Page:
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[ACR] Porf. Nanfeng Zheng published a paper entitled "Surface Chemistry of Atomically Precise Coinage–Metal Nanoclusters: From Structural Control to Surface Reactivity and Catalysis"

2018-11-22

Title: Surface Chemistry of Atomically Precise Coinage–Metal Nanoclusters: From Structural Control to Surface Reactivity and Catalysis

Authors: Juanzhu Yan, Boon K. Teo , and Nanfeng Zheng*

Abstract:

A comprehensive understanding of chemical bonding and reactions at the surface of nanomaterials is of great importance in the rational design of their functional properties and applications. With the rapid development in cluster science, it has become clear that atomically precise metal clusters represent ideal models for resolving various important and/or unsolved issues related to surface science. This Account highlights our recent efforts on the fabrication of ligand-stabilized coinage nanoclusters with atomic precision from the viewpoint of surface coordination chemistry in particular. The successful synthesis of a large variety of metal clusters in our group has greatly benefitted from the development of an effective amine-assisted NaBH4 reduction method. First discussed in this Account is how the introduction of amines in the synthetic protocol enhances the long-term stability and high-yield production of Ag/Cu-based metals in air. Such a method allows the utilization of different organic ligands as surface stabilizing agents to manipulate both the core and surface structures of metal nanoclusters, helping to understand the role of surface ligands in determining the structures of metal nanoclusters. The coordination chemistry of ligands used in the synthesis of metal nanoclusters is crucial in determining their overall shape, metal arrangement, surface ligand binding structure, chirality and also metal exposure. Detailed discussions are given in the following four different systems: (1) The co-use of phosphines and thiolates with rich coordination structures (2 to 4-coordinated) helps to control the formation of a sequence of Ag nanoclusters with a near-perfectly cubic shape; (2) The metal arrangements and surface structures of AuCu clusters highly depend on metal precursors and counter cations used in the synthesis; (3) Metal clusters with intrinsic chirality are readily prepared by introducing chiral ligands or counterions, making it possible to obtain optically active enantiomers and understand the origin of chirality of metal nanoclusters; (4) The variation of metal exposure of the inner metal core of metal nanocluster can be controlled by the surface ligand coordination structure. Such capabilities to manipulate the surface structure of metal nanoclusters allow the creation of model systems for investigating the structure–reactivity relationship of metal nanomaterials. Several important examples are then discussed to highlight the importance of ligand coordination chemistry in tuning the surface reactivity and catalysis of metal nanoclusters. For example, bulky thiolates on Ag are demonstrated to be more labile than small thiolates for making metal nanoclusters with both enhanced ligand exchange capability and catalysis. Alkynyl ligands can be thermally released from metal nanoclusters more easily than thiolates and halides while maintaining the overall structure, thereby serving as ideal systems for understanding the promoting effect of surface stabilizers on catalysis. Finally, we provide a perspective on the principles of surface coordination chemistry of metal nanoclusters and their potential applications with regards to catalysis of protected metal clusters.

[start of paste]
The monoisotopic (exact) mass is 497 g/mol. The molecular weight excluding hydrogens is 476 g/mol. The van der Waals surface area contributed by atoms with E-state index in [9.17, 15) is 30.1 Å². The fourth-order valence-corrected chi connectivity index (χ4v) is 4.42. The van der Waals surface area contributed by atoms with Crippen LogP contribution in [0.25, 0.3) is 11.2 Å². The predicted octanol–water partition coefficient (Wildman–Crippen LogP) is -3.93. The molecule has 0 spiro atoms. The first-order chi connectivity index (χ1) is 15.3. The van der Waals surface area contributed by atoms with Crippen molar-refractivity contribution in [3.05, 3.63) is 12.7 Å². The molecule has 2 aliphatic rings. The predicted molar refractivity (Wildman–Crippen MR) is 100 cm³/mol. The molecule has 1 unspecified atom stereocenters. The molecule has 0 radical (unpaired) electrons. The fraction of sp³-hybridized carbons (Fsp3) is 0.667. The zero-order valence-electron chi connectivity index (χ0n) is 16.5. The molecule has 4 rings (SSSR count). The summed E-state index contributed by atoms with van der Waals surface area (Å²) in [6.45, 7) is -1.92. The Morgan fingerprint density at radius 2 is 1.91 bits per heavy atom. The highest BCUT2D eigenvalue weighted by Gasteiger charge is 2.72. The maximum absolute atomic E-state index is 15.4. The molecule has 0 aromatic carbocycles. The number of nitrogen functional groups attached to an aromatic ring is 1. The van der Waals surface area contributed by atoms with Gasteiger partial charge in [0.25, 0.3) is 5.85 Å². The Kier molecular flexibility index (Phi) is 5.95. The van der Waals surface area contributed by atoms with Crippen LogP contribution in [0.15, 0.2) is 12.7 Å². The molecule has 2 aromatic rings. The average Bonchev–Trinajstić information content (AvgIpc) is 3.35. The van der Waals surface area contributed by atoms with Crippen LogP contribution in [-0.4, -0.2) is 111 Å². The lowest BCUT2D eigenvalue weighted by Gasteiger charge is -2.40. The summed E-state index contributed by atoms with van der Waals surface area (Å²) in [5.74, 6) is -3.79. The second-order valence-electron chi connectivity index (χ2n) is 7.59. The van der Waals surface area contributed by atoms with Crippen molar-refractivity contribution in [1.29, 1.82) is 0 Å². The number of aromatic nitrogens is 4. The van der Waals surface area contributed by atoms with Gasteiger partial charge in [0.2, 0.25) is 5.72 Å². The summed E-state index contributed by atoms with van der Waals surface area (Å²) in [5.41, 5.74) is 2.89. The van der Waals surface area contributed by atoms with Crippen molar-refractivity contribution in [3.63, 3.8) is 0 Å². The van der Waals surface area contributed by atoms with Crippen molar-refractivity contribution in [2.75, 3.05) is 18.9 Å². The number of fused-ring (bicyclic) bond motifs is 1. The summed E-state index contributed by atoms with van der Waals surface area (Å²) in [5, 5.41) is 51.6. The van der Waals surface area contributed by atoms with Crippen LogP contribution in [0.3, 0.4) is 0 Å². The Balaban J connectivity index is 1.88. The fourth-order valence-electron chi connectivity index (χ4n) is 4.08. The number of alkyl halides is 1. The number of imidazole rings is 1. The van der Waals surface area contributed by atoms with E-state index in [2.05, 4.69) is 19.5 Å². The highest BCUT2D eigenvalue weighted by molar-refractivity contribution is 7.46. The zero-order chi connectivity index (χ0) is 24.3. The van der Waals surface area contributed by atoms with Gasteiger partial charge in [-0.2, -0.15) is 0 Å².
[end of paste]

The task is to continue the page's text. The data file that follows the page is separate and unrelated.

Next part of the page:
Full-Link: https://pubs.acs.org/doi/10.1021/acs.accounts.8b00371